Radio Frequency Identification (RFID) is a technique that combines radio frequency with computer system to introduce a wireless automatic identification system  . RFID systems are being applied to many applications. Generally, RFID system consists of a reader, an RF module, an antenna and a tag  . RFID tag can be classified into two main categories: active and passive namely. The main difference between passive and active tags is that active RFID tag is powered through an internal power source; whereas passive RFID tag responses to the incident RF energy transferred from the reader to the tag when the tag is passing through the reader   .
Identification process for railway application has a significant importance in many cases like determining the location and the speed of the railway vehicles. Railway vehicle identification system consists of information collection, processing and transmission subsystems as shown in Figure 1. RFID system is a key component of the railway vehicle identification system. In Railway Vehicle Identification system, each vehicle is equipped with a unique tag which is mounted on the vehicle. This tag contains the identification data of this vehicle. The tag has its response when it passes by the reader. The readers are usually located at fixed points separated by equal distances. The RF reader is designed to collect the vehicle identity sent from the Tags. The Reader is connected to a computer control system. Once the Reader receives the vehicle identity from the Tag, the Reader reports the associated vehicle arrival or departure information at this location to the control system. The control system then captures this data for further processing  -  .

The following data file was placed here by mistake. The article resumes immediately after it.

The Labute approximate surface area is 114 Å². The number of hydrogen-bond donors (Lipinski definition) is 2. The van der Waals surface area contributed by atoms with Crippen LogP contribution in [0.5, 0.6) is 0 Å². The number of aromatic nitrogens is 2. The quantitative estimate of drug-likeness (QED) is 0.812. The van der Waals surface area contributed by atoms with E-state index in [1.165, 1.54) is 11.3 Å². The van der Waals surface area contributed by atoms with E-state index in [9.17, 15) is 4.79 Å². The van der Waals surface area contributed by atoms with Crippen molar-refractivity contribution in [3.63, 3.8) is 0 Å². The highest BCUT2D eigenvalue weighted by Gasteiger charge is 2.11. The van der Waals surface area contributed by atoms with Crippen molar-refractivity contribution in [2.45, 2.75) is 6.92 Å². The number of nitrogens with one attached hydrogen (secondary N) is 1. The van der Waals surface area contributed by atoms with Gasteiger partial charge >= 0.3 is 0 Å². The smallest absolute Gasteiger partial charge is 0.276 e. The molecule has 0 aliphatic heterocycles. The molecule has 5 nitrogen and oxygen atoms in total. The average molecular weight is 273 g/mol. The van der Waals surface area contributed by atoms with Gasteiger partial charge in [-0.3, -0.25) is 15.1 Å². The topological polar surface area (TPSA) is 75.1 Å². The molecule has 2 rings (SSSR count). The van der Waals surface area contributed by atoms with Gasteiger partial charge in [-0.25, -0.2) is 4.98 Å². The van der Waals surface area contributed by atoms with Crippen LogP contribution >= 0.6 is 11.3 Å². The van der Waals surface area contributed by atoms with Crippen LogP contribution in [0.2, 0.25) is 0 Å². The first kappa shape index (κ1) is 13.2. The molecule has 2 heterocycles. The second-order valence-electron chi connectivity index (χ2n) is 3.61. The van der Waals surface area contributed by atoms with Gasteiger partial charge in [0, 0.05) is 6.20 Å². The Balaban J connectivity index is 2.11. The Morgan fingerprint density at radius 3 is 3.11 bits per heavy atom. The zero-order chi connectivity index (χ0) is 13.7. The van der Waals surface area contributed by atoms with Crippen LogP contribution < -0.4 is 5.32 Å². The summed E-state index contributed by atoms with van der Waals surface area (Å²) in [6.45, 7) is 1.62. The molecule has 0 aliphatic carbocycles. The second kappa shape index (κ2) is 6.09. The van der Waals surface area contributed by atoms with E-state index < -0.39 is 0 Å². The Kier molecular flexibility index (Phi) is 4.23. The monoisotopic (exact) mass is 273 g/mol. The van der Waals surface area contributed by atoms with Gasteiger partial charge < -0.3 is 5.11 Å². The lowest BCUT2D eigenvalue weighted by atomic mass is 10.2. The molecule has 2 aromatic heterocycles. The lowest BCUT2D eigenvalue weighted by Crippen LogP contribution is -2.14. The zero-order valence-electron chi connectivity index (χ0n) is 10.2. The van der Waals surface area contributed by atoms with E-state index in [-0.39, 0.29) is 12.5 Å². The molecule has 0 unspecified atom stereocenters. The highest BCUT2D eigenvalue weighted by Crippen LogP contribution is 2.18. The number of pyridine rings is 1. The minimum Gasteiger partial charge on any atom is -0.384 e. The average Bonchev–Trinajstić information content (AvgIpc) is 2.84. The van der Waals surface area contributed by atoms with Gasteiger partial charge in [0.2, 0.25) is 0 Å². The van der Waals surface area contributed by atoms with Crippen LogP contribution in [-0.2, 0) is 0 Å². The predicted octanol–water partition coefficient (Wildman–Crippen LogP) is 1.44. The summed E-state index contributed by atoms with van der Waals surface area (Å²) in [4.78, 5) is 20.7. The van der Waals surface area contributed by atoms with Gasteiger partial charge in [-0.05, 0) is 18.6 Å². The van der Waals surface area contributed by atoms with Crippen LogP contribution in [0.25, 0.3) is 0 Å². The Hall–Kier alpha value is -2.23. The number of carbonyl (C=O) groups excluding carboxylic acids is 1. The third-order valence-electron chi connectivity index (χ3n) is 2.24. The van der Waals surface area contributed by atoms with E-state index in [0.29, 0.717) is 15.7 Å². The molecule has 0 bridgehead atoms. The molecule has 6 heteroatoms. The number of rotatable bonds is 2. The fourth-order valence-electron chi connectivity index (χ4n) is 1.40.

General RFID tracking system for vehicles and their main applications are discussed in  . These systems include traffic signal timings, congestions on the road and theft of vehicles. The difference in the case of railway application is that the train travels on a specified constant way while other vehicles have different directions and locations. This property of railway vehicles simplifies the implementation of RFID in this application. Different examples of RFID systems for railway application are discussed in  -  . Different problems are also discussed in these cases like high speed train, data collision and insufficient reading time. An example for this RFID system is active RFID tag which uses an inductive coil with the tag and a permanent magnet on the railway to activate the tag while the train is moving with respect to the fixed magnet. However, the operation of this system depends on the speed of the train at the reading point. Thus, the validity of this system may not be assured for all speeds. On the other hand, a fully passive printable chipless RFID system based on multi-resonators is presented in    . This chipless tag uses the amplitude and phase of the spectral signature of a multi-resonator circuit. The amplitude and phase of the backscattered field from this tag provide the corresponding data bits. In this case, the tag consists of microstrip multi-resonators and cross-polarized UWB (Ultra Wide Band) transmitting and receiving antennas. In this case, the used UWB is the unlicensed FCC UWB in the frequency range from 3.1 to 10.6 GHz. However, this tag is usually very small for large targets like trains. Also, it may not be suitable for high speed vehicle since the available reading time is very short.